Forest transpiration is a primary component of water- and energy-balance studies as a mechanism for mass and energy transfer. During winter, however, there is a period of transpiration quiescence, due to lower air temperatures and physiological inactivity. While the importance of transpiration is well understood, the cues that initiate transpiration in the winter-spring-summer transition, and their variability across gradients of elevation and climate are not. The goal of this study was to characterize seasonal variability in daily transpiration activity (DTA) and timing of winter transpiration dormancy release among eight study sites across an elevation gradient. We defined DTA as the daily coefficient of determination (i.e. R2) of linear regressions between 30-minute measurements of vapor pressure deficit (VPD) and tree sapflow. Transpiration dormancy date (EOD) was defined as the day that DTA became consistently > 0.3. Across sites, DTA was low (i.e. < 0.15) in winter, higher in the spring reaching a peak in early summer, indicating VPD and transpiration decouple in the winter but are coupled transiently in the spring. Lower elevation sites had more days with high DTA (i.e. > 0.3) than higher sites (82% and 49% respectively). Among sites, DTA was significantly correlated with air temperature and soil temperature (p < 0.05 for both). Site EODs were also significantly correlated with site elevation (p < 0.05); with the lower elevation sites experiencing EODs > 40 days earlier than higher elevation sites in 2013 and 2014 but only by 25 days earlier in 2015 due to cooler temperatures in May and above-average precipitation. Correlations between EOD and meteorological and edaphic conditions were inconsistent among study sites, requiring further study. However, in fall/winter of water year 2015 there were two distinct warm periods (20-Nov to 9-Dec and 5-Jan to 10-Feb) that temporarily initiated transpiration activity – the magnitude of which was correlated with site elevation. This study highlights the need for understanding of seasonal variability in forest transpiration that, if left unaccounted for, may skew representations of forest transpiration. Moreover, understanding the cues that end dormancy provides insight into how upper montane forests will react to shifts in future climate and snow melt dynamics.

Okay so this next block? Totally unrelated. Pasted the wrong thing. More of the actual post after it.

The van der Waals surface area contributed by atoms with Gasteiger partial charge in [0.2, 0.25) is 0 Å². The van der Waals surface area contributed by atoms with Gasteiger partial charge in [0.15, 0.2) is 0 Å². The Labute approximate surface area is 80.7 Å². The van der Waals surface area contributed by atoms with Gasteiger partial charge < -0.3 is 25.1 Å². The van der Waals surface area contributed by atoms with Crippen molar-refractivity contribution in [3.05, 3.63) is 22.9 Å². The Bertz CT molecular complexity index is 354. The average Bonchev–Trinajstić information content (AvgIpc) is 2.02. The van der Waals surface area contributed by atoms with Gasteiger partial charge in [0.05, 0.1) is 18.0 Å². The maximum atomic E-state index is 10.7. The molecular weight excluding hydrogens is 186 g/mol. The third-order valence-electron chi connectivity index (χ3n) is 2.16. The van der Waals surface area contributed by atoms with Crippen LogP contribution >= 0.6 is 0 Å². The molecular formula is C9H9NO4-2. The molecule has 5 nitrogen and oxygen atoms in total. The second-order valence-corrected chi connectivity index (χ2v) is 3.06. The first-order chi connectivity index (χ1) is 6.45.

Barnard, D., Barnard, H., and Molotch, N. (2015): Variation in Montane Forest Transpiration Dormancy and Seasonality Along an Elevation Gradient. H21C-1390 Ecohydrology in the Critical Zone I Posters, presented at 2015 Fall Meeting, AGU, San Francisco, CA, 14-18 Dec..